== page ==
Eoghan O’Donnell has claimed that the Dublin hurlers have gathered their strongest panel in years as they chase a Championship breakthrough.
Aside from Allianz League winners Limerick, Dublin may be the next big success story of the competition.
Under new boss Mattie Kenny, they beat Waterford and Tipperary to reach the semi-finals, coming up just three points short of Limerick at that stage.
The positive results are in stark contrast to 2018, when they only managed to beat Laois, Antrim, and Offaly in competitive games all year under Pat Gilroy.
With key forwards Conal Keaney and Mark Schutte yet to return after injuries, full-back O’Donnell is excited about what they can achieve in the Championship.
“It’s probably the strongest panel we’ve had in a long time,” said O’Donnell, who noted that two-time All-Star Liam Rushe is also due back from injury.
If Mark, Rushie, and Keaney come back, it only adds to the competition, which greatly increases the standard of training. If you look at the Dublin footballers, the reason they’re as competitive as they are is they’re all fighting for places in training.
Manager Kenny has brought in former All-Ireland winning footballer Dessie Farrell to help boost the team’s confidence and to develop a winning culture.
“Dessie has been great to have in,” said O’Donnell. “He has looked at culture and has been there in an advisory capacity for the lads. He’s instilled belief among us that we’re one of the teams that can compete going forward, which is great.
“Dessie has a lot of experience playing football himself and he managed the Dublin minors and U21s to All-Irelands, so it’s just having another advisory voice there.
“I don’t think you’d call him a sports psychologist. It’s a difficult thing to nail down — he’s there as a backroom member, as a selector to talk to lads.
I met him one-on-one for coffee and it’s great to have chats about hurling things, things you think are going well, just to bounce ideas off him really. He doesn’t have an official title as such, he’s just there to give lads a guiding hand.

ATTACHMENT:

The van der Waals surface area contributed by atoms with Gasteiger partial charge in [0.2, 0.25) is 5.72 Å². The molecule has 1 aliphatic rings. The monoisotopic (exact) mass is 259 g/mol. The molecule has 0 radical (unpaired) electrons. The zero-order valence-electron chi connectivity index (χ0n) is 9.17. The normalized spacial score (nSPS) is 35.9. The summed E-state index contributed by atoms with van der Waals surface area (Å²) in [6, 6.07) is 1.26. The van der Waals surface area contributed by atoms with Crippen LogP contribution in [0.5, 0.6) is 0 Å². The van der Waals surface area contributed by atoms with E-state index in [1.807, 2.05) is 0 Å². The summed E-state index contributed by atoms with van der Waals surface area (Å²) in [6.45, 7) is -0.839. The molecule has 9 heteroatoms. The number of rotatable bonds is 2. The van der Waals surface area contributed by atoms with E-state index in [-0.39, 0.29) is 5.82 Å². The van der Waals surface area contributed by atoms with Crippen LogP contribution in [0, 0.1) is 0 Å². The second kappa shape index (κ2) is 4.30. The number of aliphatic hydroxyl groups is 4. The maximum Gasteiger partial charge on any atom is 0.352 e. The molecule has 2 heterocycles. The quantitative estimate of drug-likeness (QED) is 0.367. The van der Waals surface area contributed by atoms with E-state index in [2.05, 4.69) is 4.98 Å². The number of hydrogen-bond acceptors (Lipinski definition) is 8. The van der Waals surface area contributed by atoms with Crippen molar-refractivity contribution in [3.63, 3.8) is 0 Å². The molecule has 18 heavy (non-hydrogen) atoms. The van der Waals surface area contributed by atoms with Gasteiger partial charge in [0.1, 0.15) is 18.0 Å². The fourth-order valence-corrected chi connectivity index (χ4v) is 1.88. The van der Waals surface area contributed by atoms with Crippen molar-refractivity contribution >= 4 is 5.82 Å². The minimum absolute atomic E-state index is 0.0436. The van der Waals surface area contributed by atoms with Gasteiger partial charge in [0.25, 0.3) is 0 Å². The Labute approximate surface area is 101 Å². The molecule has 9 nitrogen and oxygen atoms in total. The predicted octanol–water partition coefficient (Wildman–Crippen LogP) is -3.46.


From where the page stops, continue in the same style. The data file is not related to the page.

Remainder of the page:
O’Donnell said one of the things the players have worked hard on is forgetting about last year’s near-misses.
They turned in huge Championship performances against Kilkenny, Wexford and Galway in 2018, but came up agonisingly short on each occasion.
They’ve reversed that trend under Kenny by coming good late on to see off Waterford, Laois, and Tipp by tight margins this spring.
“I think the way we did it was we put a block on what happened last year, because if you’re in a tight game and you are thinking about previous games where you have come out on the wrong end of it, it can be damaging,” said the Whitehall Colmcille defender.
“So we have moved on from 2018 completely. It’s a brand new management, a lot of players have come back and there’s new players too.”
O’Donnell shook his head at the suggestion that it can’t be as easy as just forgetting that they came up short in tight games last summer.
“It sometimes is as easy as a psychological trick of just forgetting about the previous losses,” he maintained.
“There was I-don’t-know-how-many games in the Championship last year that were won by a point or two in the last few minutes, so that’s the way games are going, not just for Dublin.
“It’s about having that belief in the last few minutes that you are going to push on — that’s very important.
“Maybe saying it’s ‘easy’ is probably the wrong word, but I do think once you are aware of it and once you have 15 players focusing on the same thing, it can be quite powerful.
“So we know coming into the final stretch now that all the players are on the same page and it has been drilled into us that we come alive.
“That’s quite a powerful thing, that you are looking forward to the closeness of the thing rather than dreading it.”
Meanwhile, Tipperary captain Seamus Callanan says he has no concerns that the Páirc Uí Chaoimh pitch will be in good shape for their Munster SHC showdown with Cork on May 12.
“I’m hopeful, I don’t know much about it but the pitch is going to be the pitch for both teams so we’ll just have to try to control the controllables and manage our own performances in training and build towards that,” said Callanan.
“That’s all we can really worry about.”